Steve Caramelli

District running for:  22nd District, Illinois Senate

Political party: Democrat

Political/civic background:



Campaign website:


Chicago Sun-Times Editorial Board questionnaire responses


Q.  Illinois has a massive state debt and crushing pension debt. Many elected officials from the governor to state lawmakers have indicated there is a need for additional revenue to help balance the budget.  If Illinois needs to generate additional revenue, which options would you support in a budget package:

1.     Increase the state’s income tax on individuals or corporations, either temporarily or permanently.

2.     Expand the sales tax to services.

3.     Tax retirement income in excess of $50,000.

4.     Adopt a progressive income tax.

If you oppose all tax hikes, please provide specifics on how you would reduce state spending by $7 billion to balance the state budget.

Illinois’ budget problems are serious, long-term and threatening our state’s economy and our future. The longer we wait to address them in a comprehensive way, the more uncertainty and pain we create for working families and those who need state support the most. I agree with our leaders in Springfield who support a balanced approach to solving our budget problem. I support a progressive income tax as one way to provide a fair solution, by ensuring those who can afford it pay a little more to end the uncertainty and pain that is crippling our neediest and our state.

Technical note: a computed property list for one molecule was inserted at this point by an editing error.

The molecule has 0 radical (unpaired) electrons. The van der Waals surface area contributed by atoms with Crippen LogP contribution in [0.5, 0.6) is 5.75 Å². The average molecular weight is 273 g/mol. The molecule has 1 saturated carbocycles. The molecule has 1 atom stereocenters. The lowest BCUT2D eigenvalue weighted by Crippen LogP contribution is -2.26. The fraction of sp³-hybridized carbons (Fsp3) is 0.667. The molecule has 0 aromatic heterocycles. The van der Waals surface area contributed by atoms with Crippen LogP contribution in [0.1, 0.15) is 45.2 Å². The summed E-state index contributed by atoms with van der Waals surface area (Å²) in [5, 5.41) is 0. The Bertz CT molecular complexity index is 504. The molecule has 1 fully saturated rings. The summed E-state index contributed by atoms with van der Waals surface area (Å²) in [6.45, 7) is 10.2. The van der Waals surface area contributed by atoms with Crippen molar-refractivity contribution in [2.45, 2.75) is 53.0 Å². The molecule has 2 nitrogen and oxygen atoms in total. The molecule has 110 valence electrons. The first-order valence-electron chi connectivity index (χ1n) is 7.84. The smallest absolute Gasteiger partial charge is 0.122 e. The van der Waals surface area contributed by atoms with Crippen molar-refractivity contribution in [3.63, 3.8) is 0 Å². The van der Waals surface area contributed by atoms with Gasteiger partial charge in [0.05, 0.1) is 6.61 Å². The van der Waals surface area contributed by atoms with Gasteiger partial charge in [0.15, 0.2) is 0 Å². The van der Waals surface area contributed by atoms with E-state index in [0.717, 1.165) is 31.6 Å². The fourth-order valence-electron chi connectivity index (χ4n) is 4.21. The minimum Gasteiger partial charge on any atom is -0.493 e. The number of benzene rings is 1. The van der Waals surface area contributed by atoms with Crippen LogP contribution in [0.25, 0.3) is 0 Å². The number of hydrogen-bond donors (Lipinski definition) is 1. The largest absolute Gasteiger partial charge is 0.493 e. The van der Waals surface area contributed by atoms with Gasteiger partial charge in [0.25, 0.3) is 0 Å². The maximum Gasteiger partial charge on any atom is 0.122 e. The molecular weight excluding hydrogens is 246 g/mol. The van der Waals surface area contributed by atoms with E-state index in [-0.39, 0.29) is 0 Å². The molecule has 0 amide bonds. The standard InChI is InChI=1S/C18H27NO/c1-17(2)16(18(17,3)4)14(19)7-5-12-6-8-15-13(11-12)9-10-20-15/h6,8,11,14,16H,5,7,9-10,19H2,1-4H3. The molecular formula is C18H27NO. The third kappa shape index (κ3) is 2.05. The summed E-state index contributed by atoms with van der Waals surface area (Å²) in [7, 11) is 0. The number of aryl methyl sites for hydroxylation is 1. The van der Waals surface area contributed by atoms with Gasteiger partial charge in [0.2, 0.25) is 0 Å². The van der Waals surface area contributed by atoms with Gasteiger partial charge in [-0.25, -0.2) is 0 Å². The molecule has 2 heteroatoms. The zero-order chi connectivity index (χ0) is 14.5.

Q) Do you support another legislative attempt at pension reform? If so, which proposed changes in the pension system would you support that you believe would pass constitutional muster?

A) We clearly need to do more to stabilize our pension systems and reduce our crushing debt. But, as the son of two laborers who stood for the values of working families, I believe the previous attempts at pension reform put the burden of a solution on the backs of the very people the system was created to support – even after these people have paid their fair share to provide for a protected, stable and reasonable retirement. We should look at more balanced approaches, including increased revenue and changing the pension payment schedule, to ease our pension burden and ensure we keep our promises to the working people we ask to serve the public.  

Q) Do you support a budget template developed by a bipartisan, bicameral group of legislators that would allow members to pass a budget without the consent of the legislative leaders?